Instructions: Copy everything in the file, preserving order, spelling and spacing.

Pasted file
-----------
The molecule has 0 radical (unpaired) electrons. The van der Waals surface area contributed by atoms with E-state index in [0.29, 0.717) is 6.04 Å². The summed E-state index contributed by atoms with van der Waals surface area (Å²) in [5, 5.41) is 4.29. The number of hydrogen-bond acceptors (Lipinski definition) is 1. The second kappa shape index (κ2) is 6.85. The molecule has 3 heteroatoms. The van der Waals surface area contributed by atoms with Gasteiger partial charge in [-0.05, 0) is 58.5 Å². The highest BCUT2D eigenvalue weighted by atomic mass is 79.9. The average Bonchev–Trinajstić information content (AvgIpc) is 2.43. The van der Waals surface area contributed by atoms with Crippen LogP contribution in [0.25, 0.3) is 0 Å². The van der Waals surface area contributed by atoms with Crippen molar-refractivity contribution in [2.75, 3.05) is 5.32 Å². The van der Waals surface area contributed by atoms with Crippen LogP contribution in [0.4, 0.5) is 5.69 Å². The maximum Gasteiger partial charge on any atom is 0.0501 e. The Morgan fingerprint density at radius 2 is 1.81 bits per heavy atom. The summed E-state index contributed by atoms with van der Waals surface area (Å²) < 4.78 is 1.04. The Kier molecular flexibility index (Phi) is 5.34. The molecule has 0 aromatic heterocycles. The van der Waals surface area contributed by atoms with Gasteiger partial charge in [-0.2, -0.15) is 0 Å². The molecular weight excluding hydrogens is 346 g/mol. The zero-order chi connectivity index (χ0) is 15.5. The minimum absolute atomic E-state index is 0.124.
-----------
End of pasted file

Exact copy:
The molecule has 0 radical (unpaired) electrons. The van der Waals surface area contributed by atoms with E-state index in [0.29, 0.717) is 6.04 Å². The summed E-state index contributed by atoms with van der Waals surface area (Å²) in [5, 5.41) is 4.29. The number of hydrogen-bond acceptors (Lipinski definition) is 1. The second kappa shape index (κ2) is 6.85. The molecule has 3 heteroatoms. The van der Waals surface area contributed by atoms with Gasteiger partial charge in [-0.05, 0) is 58.5 Å². The highest BCUT2D eigenvalue weighted by atomic mass is 79.9. The average Bonchev–Trinajstić information content (AvgIpc) is 2.43. The van der Waals surface area contributed by atoms with Crippen LogP contribution in [0.25, 0.3) is 0 Å². The van der Waals surface area contributed by atoms with Crippen molar-refractivity contribution in [2.75, 3.05) is 5.32 Å². The van der Waals surface area contributed by atoms with Crippen LogP contribution in [0.4, 0.5) is 5.69 Å². The maximum Gasteiger partial charge on any atom is 0.0501 e. The Morgan fingerprint density at radius 2 is 1.81 bits per heavy atom. The summed E-state index contributed by atoms with van der Waals surface area (Å²) < 4.78 is 1.04. The Kier molecular flexibility index (Phi) is 5.34. The molecule has 0 aromatic heterocycles. The van der Waals surface area contributed by atoms with Gasteiger partial charge in [-0.2, -0.15) is 0 Å². The molecular weight excluding hydrogens is 346 g/mol. The zero-order chi connectivity index (χ0) is 15.5. The minimum absolute atomic E-state index is 0.124.